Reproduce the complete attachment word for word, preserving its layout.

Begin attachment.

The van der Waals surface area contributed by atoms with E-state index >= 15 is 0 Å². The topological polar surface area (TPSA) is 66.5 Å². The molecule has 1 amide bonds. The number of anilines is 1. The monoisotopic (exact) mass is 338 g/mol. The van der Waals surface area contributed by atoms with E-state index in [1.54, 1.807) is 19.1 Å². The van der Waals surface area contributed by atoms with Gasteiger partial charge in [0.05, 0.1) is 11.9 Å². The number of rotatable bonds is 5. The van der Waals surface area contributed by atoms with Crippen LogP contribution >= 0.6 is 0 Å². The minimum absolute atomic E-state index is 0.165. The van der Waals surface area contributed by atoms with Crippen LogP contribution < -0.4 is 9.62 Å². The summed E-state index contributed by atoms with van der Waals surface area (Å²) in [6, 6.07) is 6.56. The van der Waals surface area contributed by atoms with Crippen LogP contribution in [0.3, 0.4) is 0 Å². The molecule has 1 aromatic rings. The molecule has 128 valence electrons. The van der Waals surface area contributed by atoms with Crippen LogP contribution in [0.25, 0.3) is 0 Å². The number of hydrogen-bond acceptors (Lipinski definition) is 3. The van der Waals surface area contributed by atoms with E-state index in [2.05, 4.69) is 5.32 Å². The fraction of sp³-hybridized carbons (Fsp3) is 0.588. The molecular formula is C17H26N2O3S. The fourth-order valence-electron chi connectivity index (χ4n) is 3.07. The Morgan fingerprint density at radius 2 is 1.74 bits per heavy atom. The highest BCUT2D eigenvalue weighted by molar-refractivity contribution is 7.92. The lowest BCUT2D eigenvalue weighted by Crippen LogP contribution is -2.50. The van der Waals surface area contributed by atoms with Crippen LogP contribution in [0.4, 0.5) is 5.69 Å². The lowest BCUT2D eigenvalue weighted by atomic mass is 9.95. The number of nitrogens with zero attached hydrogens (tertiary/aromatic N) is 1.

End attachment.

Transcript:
The van der Waals surface area contributed by atoms with E-state index >= 15 is 0 Å². The topological polar surface area (TPSA) is 66.5 Å². The molecule has 1 amide bonds. The number of anilines is 1. The monoisotopic (exact) mass is 338 g/mol. The van der Waals surface area contributed by atoms with E-state index in [1.54, 1.807) is 19.1 Å². The van der Waals surface area contributed by atoms with Gasteiger partial charge in [0.05, 0.1) is 11.9 Å². The number of rotatable bonds is 5. The van der Waals surface area contributed by atoms with Crippen LogP contribution >= 0.6 is 0 Å². The minimum absolute atomic E-state index is 0.165. The van der Waals surface area contributed by atoms with Crippen LogP contribution < -0.4 is 9.62 Å². The summed E-state index contributed by atoms with van der Waals surface area (Å²) in [6, 6.07) is 6.56. The van der Waals surface area contributed by atoms with Crippen LogP contribution in [0.3, 0.4) is 0 Å². The molecule has 1 aromatic rings. The molecule has 128 valence electrons. The van der Waals surface area contributed by atoms with Crippen LogP contribution in [0.25, 0.3) is 0 Å². The number of hydrogen-bond acceptors (Lipinski definition) is 3. The van der Waals surface area contributed by atoms with E-state index in [2.05, 4.69) is 5.32 Å². The fraction of sp³-hybridized carbons (Fsp3) is 0.588. The molecular formula is C17H26N2O3S. The fourth-order valence-electron chi connectivity index (χ4n) is 3.07. The Morgan fingerprint density at radius 2 is 1.74 bits per heavy atom. The highest BCUT2D eigenvalue weighted by molar-refractivity contribution is 7.92. The lowest BCUT2D eigenvalue weighted by Crippen LogP contribution is -2.50. The van der Waals surface area contributed by atoms with Crippen LogP contribution in [0.4, 0.5) is 5.69 Å². The lowest BCUT2D eigenvalue weighted by atomic mass is 9.95. The number of nitrogens with zero attached hydrogens (tertiary/aromatic N) is 1.